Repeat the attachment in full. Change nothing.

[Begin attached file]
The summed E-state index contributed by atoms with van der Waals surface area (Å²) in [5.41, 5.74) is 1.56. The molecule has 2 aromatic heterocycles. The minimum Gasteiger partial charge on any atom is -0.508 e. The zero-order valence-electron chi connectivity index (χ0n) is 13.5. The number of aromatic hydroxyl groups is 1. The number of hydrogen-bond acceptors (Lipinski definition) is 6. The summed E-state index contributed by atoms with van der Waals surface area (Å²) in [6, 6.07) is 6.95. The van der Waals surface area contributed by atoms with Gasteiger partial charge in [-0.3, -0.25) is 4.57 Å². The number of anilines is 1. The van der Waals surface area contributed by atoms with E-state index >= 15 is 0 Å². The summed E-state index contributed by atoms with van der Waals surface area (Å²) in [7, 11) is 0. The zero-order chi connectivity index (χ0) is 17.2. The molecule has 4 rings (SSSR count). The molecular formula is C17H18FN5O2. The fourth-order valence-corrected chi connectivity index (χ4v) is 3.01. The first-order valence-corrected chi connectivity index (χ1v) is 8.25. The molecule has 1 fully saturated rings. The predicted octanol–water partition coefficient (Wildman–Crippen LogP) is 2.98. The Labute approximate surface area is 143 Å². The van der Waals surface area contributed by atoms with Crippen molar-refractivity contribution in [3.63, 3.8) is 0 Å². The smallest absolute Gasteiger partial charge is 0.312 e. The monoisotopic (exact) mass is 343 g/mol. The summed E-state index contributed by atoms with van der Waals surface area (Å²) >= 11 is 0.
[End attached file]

The summed E-state index contributed by atoms with van der Waals surface area (Å²) in [5.41, 5.74) is 1.56. The molecule has 2 aromatic heterocycles. The minimum Gasteiger partial charge on any atom is -0.508 e. The zero-order valence-electron chi connectivity index (χ0n) is 13.5. The number of aromatic hydroxyl groups is 1. The number of hydrogen-bond acceptors (Lipinski definition) is 6. The summed E-state index contributed by atoms with van der Waals surface area (Å²) in [6, 6.07) is 6.95. The van der Waals surface area contributed by atoms with Gasteiger partial charge in [-0.3, -0.25) is 4.57 Å². The number of anilines is 1. The van der Waals surface area contributed by atoms with E-state index >= 15 is 0 Å². The summed E-state index contributed by atoms with van der Waals surface area (Å²) in [7, 11) is 0. The zero-order chi connectivity index (χ0) is 17.2. The molecule has 4 rings (SSSR count). The molecular formula is C17H18FN5O2. The fourth-order valence-corrected chi connectivity index (χ4v) is 3.01. The first-order valence-corrected chi connectivity index (χ1v) is 8.25. The molecule has 1 fully saturated rings. The predicted octanol–water partition coefficient (Wildman–Crippen LogP) is 2.98. The Labute approximate surface area is 143 Å². The van der Waals surface area contributed by atoms with Crippen molar-refractivity contribution in [3.63, 3.8) is 0 Å². The smallest absolute Gasteiger partial charge is 0.312 e. The monoisotopic (exact) mass is 343 g/mol. The summed E-state index contributed by atoms with van der Waals surface area (Å²) >= 11 is 0.